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The Many Sides of a Gemba Walk

With so many tools available to a continuous improvement professional, it is eas

y to get overwhelmed and consequently focus on a narrow grouping of tools. Exper
ience expands the practitioner s toolbox, but sometimes it is just as important to
return to the foundations to further the path to mastery.
What Is a Gemba Walk?
A gemba (and sometimes genba) walk is the term used to describe personal observa
tion of work where the work is happening. The original Japanese term comes from
gembutsu, which means real thing. 1 It also sometimes refers to the real place. This
concept stresses:
Observation: In-person observation, the core principle of the tool
Value-add location: Observing where the work is being done (as opposed to discus
sing a warehouse problem in a conference room)
Teaming: Interacting with the people and process in a spirit of Kaizen ( change fo
r the better )
This last point is sometimes a bit misunderstood. In the United States, Kaizen a
nd Kaizen events are usually thought of as a one-week push for a change, usually
a step change in performance. Gemba walks can help achieve a step change but ca
n also be used for frequent, incremental improvements
which was the original con
cept of Kaizen.
What Is a Gemba Walk Not?
A gemba walk is not an opportunity to find fault in others while they are being
observed. It is also not a time to enforce policy adherence (except possibly for
safety problems or gross violations). If a gemba walk is used punitively, emplo
yees will shut down and resistance to change will rise rapidly. A gemba walk nee
ds to be approached from a place of mutual respect and interest in making things
faster, safer, easier and just plain better.
A gemba walk is also not the time to solve problems and make changes. This is a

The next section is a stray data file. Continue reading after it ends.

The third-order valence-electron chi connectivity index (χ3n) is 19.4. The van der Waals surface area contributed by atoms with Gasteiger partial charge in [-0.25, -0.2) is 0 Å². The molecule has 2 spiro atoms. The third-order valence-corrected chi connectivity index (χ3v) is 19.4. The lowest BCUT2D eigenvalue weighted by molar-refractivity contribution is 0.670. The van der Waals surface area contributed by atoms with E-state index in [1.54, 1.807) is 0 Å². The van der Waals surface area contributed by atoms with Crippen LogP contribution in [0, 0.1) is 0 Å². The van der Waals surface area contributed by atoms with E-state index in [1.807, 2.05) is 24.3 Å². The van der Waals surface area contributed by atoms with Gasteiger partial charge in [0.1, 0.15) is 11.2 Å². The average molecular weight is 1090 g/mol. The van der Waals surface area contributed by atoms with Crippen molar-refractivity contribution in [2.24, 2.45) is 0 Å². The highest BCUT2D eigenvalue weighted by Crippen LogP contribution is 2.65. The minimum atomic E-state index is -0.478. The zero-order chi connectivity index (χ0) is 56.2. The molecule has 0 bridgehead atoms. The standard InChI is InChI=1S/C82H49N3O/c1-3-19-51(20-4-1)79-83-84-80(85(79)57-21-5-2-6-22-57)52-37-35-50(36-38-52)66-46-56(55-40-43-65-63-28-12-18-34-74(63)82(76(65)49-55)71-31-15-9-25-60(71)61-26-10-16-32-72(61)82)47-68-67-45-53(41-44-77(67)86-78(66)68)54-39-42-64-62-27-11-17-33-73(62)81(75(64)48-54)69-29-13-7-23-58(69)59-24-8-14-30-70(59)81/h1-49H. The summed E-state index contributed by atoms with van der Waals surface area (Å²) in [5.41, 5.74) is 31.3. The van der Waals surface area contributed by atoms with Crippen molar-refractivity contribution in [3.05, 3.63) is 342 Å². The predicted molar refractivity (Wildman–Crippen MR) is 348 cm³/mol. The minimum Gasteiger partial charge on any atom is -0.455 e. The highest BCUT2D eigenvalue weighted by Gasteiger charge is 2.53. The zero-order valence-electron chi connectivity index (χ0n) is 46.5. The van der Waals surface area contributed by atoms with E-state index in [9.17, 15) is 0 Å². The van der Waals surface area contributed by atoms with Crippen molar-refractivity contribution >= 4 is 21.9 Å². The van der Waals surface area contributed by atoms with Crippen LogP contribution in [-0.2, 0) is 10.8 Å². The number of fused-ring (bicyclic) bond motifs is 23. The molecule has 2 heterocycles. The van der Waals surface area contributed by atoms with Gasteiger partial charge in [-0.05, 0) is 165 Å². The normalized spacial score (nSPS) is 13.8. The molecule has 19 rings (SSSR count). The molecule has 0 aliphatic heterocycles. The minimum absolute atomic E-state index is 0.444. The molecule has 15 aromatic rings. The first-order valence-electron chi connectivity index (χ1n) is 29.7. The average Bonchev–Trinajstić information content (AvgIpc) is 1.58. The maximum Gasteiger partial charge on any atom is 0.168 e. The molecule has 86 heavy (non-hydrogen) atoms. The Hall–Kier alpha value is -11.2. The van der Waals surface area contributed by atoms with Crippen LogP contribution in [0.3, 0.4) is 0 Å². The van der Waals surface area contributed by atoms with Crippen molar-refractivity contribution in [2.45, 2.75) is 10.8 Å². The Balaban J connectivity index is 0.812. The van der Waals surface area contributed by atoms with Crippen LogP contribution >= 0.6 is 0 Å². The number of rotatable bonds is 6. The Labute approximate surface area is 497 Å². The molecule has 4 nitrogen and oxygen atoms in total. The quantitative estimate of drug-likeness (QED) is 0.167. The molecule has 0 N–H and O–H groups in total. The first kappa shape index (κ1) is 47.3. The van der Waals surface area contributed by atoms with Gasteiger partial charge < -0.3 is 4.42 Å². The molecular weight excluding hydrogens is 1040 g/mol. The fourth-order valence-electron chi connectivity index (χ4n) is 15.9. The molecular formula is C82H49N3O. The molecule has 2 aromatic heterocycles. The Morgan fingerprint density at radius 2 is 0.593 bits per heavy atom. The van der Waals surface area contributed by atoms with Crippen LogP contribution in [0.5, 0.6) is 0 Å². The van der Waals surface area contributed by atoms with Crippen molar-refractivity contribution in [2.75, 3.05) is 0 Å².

time of observation, input and reflection. That does not mean it is the time to
ignore operator ideas for improvements or stifle brainstorming, but rather to be
open and observe the real thing
see what is really happening. If ideas or complai
nts arise, note them and make sure they are followed up on after the walk. Be mi
ndful not to focus on the details too quickly without seeing the whole.
Solving Problems on the Shop Floor
A sensei routinely encourages their students to get out of the habit of conferen
ce room analysis and design, and go to the shop floor to work directly with the
operators. With this approach, the need to work through problems or to understan
d issues at a distance diminishes. The focus shifts from problem solving after t

he fact, to solving problems live, and eventually to coaching operators directly

on how they can solve problems themselves
without the use of a week-long Kaizen
The more observation and problem solving that happen with operators on a gemba w
alk, the more successful and enduring the changes will be. There is no rule that
says a practitioner cannot take a gemba walk at any point in a process change.
In fact, reviewing ideas, piloting changes and tweaking implementation issues ar
e all great uses of the gemba walk. This is similar to the management by walking
around (MBWA) strategy coined by Hewlett Packard. As a practitioner s confidence
builds in solving problems with many tools, the more problems you will solve dir
ectly on the shop floor and then be able to coach others to recognize their abil
ities within themselves to solve the challenges they face.
Gemba Walk Compared to Other Data Collection
A frequent objection to a gemba walk is that it cannot be as accurate as an esta
blished data acquisition system using statistical process control (SPC) to monit
or and improve processes. This argument against a gemba walk is likely to come w